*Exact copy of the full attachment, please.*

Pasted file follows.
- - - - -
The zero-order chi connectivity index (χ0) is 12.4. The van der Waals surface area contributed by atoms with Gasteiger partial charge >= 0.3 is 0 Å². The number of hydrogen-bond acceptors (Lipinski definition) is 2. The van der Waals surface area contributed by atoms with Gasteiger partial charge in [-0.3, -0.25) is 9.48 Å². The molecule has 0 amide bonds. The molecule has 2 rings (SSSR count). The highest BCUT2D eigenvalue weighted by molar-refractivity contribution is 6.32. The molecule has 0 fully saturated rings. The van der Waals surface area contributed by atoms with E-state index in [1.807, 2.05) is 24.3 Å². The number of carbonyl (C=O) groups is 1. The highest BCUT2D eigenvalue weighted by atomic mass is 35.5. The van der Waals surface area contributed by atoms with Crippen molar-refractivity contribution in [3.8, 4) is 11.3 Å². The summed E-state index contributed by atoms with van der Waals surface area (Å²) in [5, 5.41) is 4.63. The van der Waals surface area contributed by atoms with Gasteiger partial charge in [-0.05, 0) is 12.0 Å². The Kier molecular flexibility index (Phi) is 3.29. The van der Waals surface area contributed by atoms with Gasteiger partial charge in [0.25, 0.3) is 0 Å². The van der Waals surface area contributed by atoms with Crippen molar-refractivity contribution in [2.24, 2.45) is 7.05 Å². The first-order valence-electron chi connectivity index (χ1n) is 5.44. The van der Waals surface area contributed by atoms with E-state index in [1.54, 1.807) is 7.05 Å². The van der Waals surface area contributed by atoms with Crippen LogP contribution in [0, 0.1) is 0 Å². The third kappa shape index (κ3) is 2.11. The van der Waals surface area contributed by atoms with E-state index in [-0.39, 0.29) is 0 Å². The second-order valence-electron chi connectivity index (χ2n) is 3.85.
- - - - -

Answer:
The zero-order chi connectivity index (χ0) is 12.4. The van der Waals surface area contributed by atoms with Gasteiger partial charge >= 0.3 is 0 Å². The number of hydrogen-bond acceptors (Lipinski definition) is 2. The van der Waals surface area contributed by atoms with Gasteiger partial charge in [-0.3, -0.25) is 9.48 Å². The molecule has 0 amide bonds. The molecule has 2 rings (SSSR count). The highest BCUT2D eigenvalue weighted by molar-refractivity contribution is 6.32. The molecule has 0 fully saturated rings. The van der Waals surface area contributed by atoms with E-state index in [1.807, 2.05) is 24.3 Å². The number of carbonyl (C=O) groups is 1. The highest BCUT2D eigenvalue weighted by atomic mass is 35.5. The van der Waals surface area contributed by atoms with Crippen molar-refractivity contribution in [3.8, 4) is 11.3 Å². The summed E-state index contributed by atoms with van der Waals surface area (Å²) in [5, 5.41) is 4.63. The van der Waals surface area contributed by atoms with Gasteiger partial charge in [-0.05, 0) is 12.0 Å². The Kier molecular flexibility index (Phi) is 3.29. The van der Waals surface area contributed by atoms with Gasteiger partial charge in [0.25, 0.3) is 0 Å². The van der Waals surface area contributed by atoms with Crippen molar-refractivity contribution in [2.24, 2.45) is 7.05 Å². The first-order valence-electron chi connectivity index (χ1n) is 5.44. The van der Waals surface area contributed by atoms with E-state index in [1.54, 1.807) is 7.05 Å². The van der Waals surface area contributed by atoms with Crippen LogP contribution in [0, 0.1) is 0 Å². The third kappa shape index (κ3) is 2.11. The van der Waals surface area contributed by atoms with E-state index in [-0.39, 0.29) is 0 Å². The second-order valence-electron chi connectivity index (χ2n) is 3.85.